$$\mathsf{K}$$

$$m_{ij}=\int_{\Gamma}\int_{\Gamma}\frac{\partial G_k(\mathbf{x},\mathbf{y})}{\partial\mathbf{\nu}_{\mathbf{y}}}\phi_j(\mathbf{y})\psi_i(\mathbf{x})\,\mathrm{d}\mathbf{y}\,\mathrm{d}\mathbf{x}$$

$$\mathsf{K}'$$

$$m_{ij}=\int_{\Gamma}\int_{\Gamma}\frac{\partial G_k(\mathbf{x},\mathbf{y})}{\partial\mathbf{\nu}_{\mathbf{x}}}\phi_j(\mathbf{y})\psi_i(\mathbf{x})\,\mathrm{d}\mathbf{y}\,\mathrm{d}\mathbf{x}$$

Hypersingular

$$\mathsf{W}$$

$$m_{ij}=-\int_{\Gamma}\int_{\Gamma}\frac{\partial^2 G_k(\mathbf{x},\mathbf{y})}{\partial\mathbf{\nu}_{\mathbf{y}}\partial\mathbf{\nu}_{\mathbf{x}}}\phi_j(\mathbf{y})\psi_i(\mathbf{x})\,\mathrm{d}\mathbf{y}\,\mathrm{d}\mathbf{x}$$

In each case, $$\phi_j$$ and $$\psi_i$$ are the basis functions of the domain and dual spaces (respectively), and $$G_k(\mathbf{x},\mathbf{y})$$ is the Green’s function for the Helmholtz equation with wavenumber $$k$$. The Green’s function will have a singularity when $$\mathbf{x}=\mathbf{y}$$, so internally Bempp will use appropriate singular quadrature rules to handle this.

These operators can be initialised in Bempp using:

from bempp.api.operators.boundary import helmholtz
single = helmholtz.single_layer(domain, range_, dual, wavenumber)
double = helmholtz.double_layer(domain, range_, dual, wavenumber)
hypersingular = helmholtz.hypersingular(domain, range_, dual, wavenumber)


The spaces passed into each operator should be appropriately chosen scalar function spaces.

A keyword argument assembler may be passed into each constructor to change the assembler used to assemble the operator. For example, the single layer operator will be discretised using the fast multipole method (FMM) if it is initialised with:

single = helmholtz.single_layer(
domain, range_, dual, wavenumber, assembler="fmm")


When using dense assembly, the keyword argument device_interface can be used to switch between assembly using OpenCL and Numba:

single = helmholtz.single_layer(
domain, range_, dual, wavenumber, assembler="dense",
device_interface="numba"
)
single = helmholtz.single_layer(
domain, range_, dual, wavenumber, assembler="dense",
device_interface="opencl"
)


The matrix discretisation of an operator can be obtained using, for example:

single.weak_form()


The strong form discretisation of an operator can be obtained using:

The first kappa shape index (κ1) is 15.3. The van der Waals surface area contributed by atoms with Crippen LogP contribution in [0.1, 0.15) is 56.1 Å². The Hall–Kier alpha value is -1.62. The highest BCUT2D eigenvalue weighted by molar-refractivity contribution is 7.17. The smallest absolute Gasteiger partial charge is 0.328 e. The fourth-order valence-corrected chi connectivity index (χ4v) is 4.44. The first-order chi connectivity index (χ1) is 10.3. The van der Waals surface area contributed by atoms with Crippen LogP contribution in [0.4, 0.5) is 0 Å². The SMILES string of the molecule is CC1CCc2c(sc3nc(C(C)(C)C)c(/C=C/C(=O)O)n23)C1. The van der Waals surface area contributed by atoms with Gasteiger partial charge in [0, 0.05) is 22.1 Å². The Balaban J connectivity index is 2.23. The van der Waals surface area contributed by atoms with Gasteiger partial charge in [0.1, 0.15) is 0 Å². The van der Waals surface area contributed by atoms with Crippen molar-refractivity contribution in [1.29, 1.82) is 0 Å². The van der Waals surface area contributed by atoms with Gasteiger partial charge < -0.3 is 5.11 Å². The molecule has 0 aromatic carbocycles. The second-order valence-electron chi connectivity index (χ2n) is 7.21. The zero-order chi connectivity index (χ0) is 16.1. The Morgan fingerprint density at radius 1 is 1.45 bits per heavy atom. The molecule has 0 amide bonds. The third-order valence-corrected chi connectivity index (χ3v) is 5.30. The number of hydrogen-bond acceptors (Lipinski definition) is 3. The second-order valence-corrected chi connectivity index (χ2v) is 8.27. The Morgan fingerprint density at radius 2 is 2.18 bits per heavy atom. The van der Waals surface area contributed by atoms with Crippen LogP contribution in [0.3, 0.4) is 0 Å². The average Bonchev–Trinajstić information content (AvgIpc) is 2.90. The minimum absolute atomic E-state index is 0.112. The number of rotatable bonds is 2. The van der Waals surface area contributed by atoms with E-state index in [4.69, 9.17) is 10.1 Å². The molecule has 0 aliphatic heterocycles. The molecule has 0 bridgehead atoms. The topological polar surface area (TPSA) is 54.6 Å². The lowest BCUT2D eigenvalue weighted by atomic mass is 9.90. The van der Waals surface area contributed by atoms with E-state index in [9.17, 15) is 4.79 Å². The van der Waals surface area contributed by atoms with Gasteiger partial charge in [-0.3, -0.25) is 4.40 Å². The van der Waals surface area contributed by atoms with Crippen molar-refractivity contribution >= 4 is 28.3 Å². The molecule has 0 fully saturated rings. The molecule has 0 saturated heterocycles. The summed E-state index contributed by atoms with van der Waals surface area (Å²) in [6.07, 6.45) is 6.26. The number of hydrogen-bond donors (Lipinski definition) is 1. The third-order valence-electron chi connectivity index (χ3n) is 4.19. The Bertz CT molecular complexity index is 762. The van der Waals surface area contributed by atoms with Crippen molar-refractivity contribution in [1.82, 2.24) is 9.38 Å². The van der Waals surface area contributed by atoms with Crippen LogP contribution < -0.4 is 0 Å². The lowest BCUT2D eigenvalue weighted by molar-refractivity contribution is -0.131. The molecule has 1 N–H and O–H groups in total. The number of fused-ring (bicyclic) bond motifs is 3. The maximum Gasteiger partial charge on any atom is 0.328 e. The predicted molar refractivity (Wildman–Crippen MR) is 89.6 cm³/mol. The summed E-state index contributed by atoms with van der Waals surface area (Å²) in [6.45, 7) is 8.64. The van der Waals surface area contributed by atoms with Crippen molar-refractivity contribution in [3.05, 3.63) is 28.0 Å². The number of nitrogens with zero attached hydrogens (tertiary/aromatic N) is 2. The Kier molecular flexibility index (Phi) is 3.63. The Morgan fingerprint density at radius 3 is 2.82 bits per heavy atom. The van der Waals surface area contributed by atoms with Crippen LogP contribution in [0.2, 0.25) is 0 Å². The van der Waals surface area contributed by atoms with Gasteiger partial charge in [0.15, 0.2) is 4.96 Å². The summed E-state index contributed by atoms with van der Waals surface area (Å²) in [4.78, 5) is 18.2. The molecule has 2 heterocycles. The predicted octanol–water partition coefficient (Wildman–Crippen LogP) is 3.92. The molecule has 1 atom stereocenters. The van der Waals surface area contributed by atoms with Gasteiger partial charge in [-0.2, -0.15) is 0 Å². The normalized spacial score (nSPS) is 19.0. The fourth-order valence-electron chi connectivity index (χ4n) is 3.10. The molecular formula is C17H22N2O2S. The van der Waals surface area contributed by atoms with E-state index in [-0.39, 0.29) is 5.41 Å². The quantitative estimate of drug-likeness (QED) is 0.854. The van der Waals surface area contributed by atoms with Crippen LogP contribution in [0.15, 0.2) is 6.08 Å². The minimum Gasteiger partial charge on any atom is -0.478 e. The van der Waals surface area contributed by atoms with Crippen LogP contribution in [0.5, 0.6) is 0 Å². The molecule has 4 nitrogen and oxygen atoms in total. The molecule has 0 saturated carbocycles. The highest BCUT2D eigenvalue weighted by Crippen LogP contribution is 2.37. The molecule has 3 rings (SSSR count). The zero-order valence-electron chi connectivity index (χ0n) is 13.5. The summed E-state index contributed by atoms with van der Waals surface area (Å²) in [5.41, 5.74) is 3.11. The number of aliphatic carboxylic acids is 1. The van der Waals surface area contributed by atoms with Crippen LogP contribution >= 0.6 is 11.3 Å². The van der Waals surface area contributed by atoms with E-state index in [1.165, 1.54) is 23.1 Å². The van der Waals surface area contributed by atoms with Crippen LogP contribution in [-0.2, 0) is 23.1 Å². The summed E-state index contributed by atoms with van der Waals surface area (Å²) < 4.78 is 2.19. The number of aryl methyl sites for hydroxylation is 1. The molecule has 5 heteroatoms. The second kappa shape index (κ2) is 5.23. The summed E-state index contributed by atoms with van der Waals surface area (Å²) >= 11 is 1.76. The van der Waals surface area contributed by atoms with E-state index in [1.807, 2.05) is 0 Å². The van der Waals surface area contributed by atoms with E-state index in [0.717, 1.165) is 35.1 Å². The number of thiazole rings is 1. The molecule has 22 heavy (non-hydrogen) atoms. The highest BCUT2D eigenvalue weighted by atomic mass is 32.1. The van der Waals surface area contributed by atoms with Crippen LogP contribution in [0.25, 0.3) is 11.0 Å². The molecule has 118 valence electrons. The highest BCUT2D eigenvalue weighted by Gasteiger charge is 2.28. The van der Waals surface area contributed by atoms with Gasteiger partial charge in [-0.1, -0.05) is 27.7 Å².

single.strong_form()


The interpretation of the strong form is discussed in the operator algebra section.

## Boundary Operators for the Modified Helmholtz Equation¶

For the modified Helmholtz equation, there are four boundary operators that are used, as given in the table below.

Operator

Symbol

Matrix entries

Single layer

$$\mathsf{V}$$

$$m_{ij}=\int_{\Gamma}\int_{\Gamma}G_\omega(\mathbf{x},\mathbf{y})\phi_j(\mathbf{y})\psi_i(\mathbf{x})\,\mathrm{d}\mathbf{y}\,\mathrm{d}\mathbf{x}$$

Double layer

$$\mathsf{K}$$

$$m_{ij}=\int_{\Gamma}\int_{\Gamma}\frac{\partial G_\omega(\mathbf{x},\mathbf{y})}{\partial\mathbf{\nu}_{\mathbf{y}}}\phi_j(\mathbf{y})\psi_i(\mathbf{x})\,\mathrm{d}\mathbf{y}\,\mathrm{d}\mathbf{x}$$

$$\mathsf{K}'$$

$$m_{ij}=\int_{\Gamma}\int_{\Gamma}\frac{\partial G_\omega(\mathbf{x},\mathbf{y})}{\partial\mathbf{\nu}_{\mathbf{x}}}\phi_j(\mathbf{y})\psi_i(\mathbf{x})\,\mathrm{d}\mathbf{y}\,\mathrm{d}\mathbf{x}$$

Hypersingular

$$\mathsf{W}$$

$$m_{ij}=-\int_{\Gamma}\int_{\Gamma}\frac{\partial^2 G_\omega(\mathbf{x},\mathbf{y})}{\partial\mathbf{\nu}_{\mathbf{y}}\partial\mathbf{\nu}_{\mathbf{x}}}\phi_j(\mathbf{y})\psi_i(\mathbf{x})\,\mathrm{d}\mathbf{y}\,\mathrm{d}\mathbf{x}$$

In each case, $$\phi_j$$ and $$\psi_i$$ are the basis functions of the domain and dual spaces (respectively), and $$G_\omega(\mathbf{x},\mathbf{y})$$ is the Green’s function for the modified Helmholtz equation with frequency $$\omega$$. The Green’s function will have a singularity when $$\mathbf{x}=\mathbf{y}$$, so internally Bempp will use appropriate singular quadrature rules to handle this.

These operators can be initialised in Bempp using:

from bempp.api.operators.boundary import modified_helmholtz
single = modified_helmholtz.single_layer(domain, range_, dual, omega)
double = modified_helmholtz.double_layer(domain, range_, dual, omega)
hypersingular = modified_helmholtz.hypersingular(domain, range_, dual, omega)


The spaces passed into each operator should be appropriately chosen scalar function spaces.

A keyword argument assembler may be passed into each constructor to change the assembler used to assemble the operator. For example, the single layer operator will be discretised using the fast multipole method (FMM) if it is initialised with:

single = modified_helmholtz.single_layer(